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I was hoping that someone would be able to give me some input on this. Here's my problem, I am currently connected via a USB cable. For some reason I'm ...
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  1. #1
    Just Joined!
    Join Date
    Sep 2006
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    3

    Ethernet connection problems


    I was hoping that someone would be able to give me some input on this. Here's my problem, I am currently connected via a USB cable. For some reason I'm unable to connect my computer to the internet via an ethernet cable. Actually when i first got service with my ISP i was able to connect using the ethernet cable. After about a day I was unable to connect with my ISP. After calling tech support it turned out my modem's mac address had not been registered on the network. After resolving that issue I was still unable to connect with the ethernet cable. Tech support walked me through numerous things to troubleshoot but nothing helped. Finally I was told to try connecting using a USB . With the USB I was able to connect with Windows but when I can't connect when using linux (fedora5). If this helps I have set up dual OS on my computer using 2 separate hard drives. Is this a hardware, software, or ISP problem? Is it possible to connect linux to the internet using a USB cable. Any help would be most appreciated.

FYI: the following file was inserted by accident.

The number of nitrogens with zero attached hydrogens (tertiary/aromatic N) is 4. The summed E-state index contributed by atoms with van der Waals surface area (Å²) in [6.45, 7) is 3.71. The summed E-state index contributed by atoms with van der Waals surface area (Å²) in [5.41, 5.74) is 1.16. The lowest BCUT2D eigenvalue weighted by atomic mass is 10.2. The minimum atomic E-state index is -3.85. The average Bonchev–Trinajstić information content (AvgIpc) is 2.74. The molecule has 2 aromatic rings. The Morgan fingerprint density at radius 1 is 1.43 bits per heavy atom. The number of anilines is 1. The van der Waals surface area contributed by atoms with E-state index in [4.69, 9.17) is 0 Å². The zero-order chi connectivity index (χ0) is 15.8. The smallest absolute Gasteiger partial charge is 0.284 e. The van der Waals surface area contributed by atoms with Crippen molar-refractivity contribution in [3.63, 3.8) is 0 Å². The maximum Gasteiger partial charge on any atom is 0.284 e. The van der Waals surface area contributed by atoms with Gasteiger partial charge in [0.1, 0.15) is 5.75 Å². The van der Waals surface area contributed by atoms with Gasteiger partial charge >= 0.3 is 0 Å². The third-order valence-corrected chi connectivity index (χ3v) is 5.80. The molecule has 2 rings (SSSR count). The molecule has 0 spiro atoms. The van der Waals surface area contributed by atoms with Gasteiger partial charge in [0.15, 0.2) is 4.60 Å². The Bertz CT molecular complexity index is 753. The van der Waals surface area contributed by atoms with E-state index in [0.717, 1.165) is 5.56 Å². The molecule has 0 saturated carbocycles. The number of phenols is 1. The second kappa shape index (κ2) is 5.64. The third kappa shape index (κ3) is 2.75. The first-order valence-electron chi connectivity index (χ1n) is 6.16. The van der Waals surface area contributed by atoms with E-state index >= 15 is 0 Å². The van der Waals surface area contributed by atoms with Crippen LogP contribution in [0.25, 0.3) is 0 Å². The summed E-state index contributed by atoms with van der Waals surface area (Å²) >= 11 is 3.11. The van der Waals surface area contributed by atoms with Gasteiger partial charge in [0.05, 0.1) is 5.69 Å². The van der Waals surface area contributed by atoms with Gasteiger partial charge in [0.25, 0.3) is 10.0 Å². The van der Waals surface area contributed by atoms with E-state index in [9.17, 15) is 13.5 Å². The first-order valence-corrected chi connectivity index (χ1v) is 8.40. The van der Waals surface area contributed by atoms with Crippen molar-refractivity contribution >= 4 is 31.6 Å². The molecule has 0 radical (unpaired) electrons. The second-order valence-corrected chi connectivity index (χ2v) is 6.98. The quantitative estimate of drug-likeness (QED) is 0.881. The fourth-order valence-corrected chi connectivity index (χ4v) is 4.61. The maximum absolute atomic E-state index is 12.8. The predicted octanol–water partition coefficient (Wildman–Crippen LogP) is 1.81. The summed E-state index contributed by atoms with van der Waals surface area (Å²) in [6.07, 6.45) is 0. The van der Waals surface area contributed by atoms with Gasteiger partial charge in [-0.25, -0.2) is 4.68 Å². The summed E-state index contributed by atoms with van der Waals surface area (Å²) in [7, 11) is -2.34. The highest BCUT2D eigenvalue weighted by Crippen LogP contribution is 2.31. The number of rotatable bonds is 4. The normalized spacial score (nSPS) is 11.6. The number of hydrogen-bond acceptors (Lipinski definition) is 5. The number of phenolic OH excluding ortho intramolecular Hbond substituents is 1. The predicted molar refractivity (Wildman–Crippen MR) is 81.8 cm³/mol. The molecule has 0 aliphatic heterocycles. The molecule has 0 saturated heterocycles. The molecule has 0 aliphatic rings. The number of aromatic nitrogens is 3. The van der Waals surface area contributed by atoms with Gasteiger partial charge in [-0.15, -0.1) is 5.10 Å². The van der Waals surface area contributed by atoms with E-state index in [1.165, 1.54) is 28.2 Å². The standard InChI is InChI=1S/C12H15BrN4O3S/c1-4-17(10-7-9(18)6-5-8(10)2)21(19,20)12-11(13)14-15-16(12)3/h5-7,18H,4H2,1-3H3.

2. #2
    Linux Enthusiast
    Join Date
    Apr 2004
    Location
    UK
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    700
    We will need a few technical details about your Internet connection. What kind of connection is it and what model of modem are you using?

    It might also help if you can tell us who your ISP is and what distribution you are using.

    I'd also like to get some details about what as and hasn't been set up so far.

    Connect your computer to the ethernet connection and boot into Linux. Then run the following commands as root:

    Code:
    iwconfig
    ifconfig -a
    route -n
    ping www.google.com
    Copy the output of these commands and post them here (remember to mangle the last part of the ip addresses if they are public ones).

    The first command will display the wireless information for all of your network cards. The second will show the network settings for all your cards. The third command with show the routing table and the last is a ping command which can provide us with useful error messages.

    Once we have this we should be able to help you out more.

    Chris...
    To be good, you must first be bad. "Newbie" is a rank, not a slight.

  3. #3
    Linux Newbie jweekley1's Avatar
    Join Date
    Dec 2005
    Location
    Chattanooga
    Posts
    145
    also in windows from a comand line do ipconfig/all so that we can contrast and compare with your linux output.

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